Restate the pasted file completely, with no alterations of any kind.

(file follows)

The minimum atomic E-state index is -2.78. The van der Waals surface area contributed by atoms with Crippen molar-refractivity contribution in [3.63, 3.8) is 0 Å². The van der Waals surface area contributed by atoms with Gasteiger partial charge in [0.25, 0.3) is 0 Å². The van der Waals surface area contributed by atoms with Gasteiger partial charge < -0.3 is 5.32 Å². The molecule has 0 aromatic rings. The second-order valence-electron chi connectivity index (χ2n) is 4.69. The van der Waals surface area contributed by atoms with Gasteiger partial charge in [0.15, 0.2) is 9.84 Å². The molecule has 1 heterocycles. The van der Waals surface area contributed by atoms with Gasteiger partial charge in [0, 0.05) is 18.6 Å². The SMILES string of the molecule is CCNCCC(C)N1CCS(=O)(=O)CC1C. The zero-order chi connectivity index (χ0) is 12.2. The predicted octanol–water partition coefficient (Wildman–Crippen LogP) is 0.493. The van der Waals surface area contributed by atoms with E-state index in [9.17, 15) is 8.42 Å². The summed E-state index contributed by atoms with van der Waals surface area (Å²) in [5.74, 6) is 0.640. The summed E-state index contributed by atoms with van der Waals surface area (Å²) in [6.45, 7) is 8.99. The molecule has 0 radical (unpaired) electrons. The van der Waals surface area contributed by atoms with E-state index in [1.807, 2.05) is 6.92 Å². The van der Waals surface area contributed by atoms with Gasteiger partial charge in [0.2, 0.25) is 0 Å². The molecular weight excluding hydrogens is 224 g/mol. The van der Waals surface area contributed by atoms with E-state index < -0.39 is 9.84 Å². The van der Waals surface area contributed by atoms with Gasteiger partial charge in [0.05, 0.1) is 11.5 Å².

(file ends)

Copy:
The minimum atomic E-state index is -2.78. The van der Waals surface area contributed by atoms with Crippen molar-refractivity contribution in [3.63, 3.8) is 0 Å². The van der Waals surface area contributed by atoms with Gasteiger partial charge in [0.25, 0.3) is 0 Å². The van der Waals surface area contributed by atoms with Gasteiger partial charge < -0.3 is 5.32 Å². The molecule has 0 aromatic rings. The second-order valence-electron chi connectivity index (χ2n) is 4.69. The van der Waals surface area contributed by atoms with Gasteiger partial charge in [0.15, 0.2) is 9.84 Å². The molecule has 1 heterocycles. The van der Waals surface area contributed by atoms with Gasteiger partial charge in [0, 0.05) is 18.6 Å². The SMILES string of the molecule is CCNCCC(C)N1CCS(=O)(=O)CC1C. The zero-order chi connectivity index (χ0) is 12.2. The predicted octanol–water partition coefficient (Wildman–Crippen LogP) is 0.493. The van der Waals surface area contributed by atoms with E-state index in [9.17, 15) is 8.42 Å². The summed E-state index contributed by atoms with van der Waals surface area (Å²) in [5.74, 6) is 0.640. The summed E-state index contributed by atoms with van der Waals surface area (Å²) in [6.45, 7) is 8.99. The molecule has 0 radical (unpaired) electrons. The van der Waals surface area contributed by atoms with E-state index in [1.807, 2.05) is 6.92 Å². The van der Waals surface area contributed by atoms with Gasteiger partial charge in [0.2, 0.25) is 0 Å². The molecular weight excluding hydrogens is 224 g/mol. The van der Waals surface area contributed by atoms with E-state index < -0.39 is 9.84 Å². The van der Waals surface area contributed by atoms with Gasteiger partial charge in [0.05, 0.1) is 11.5 Å².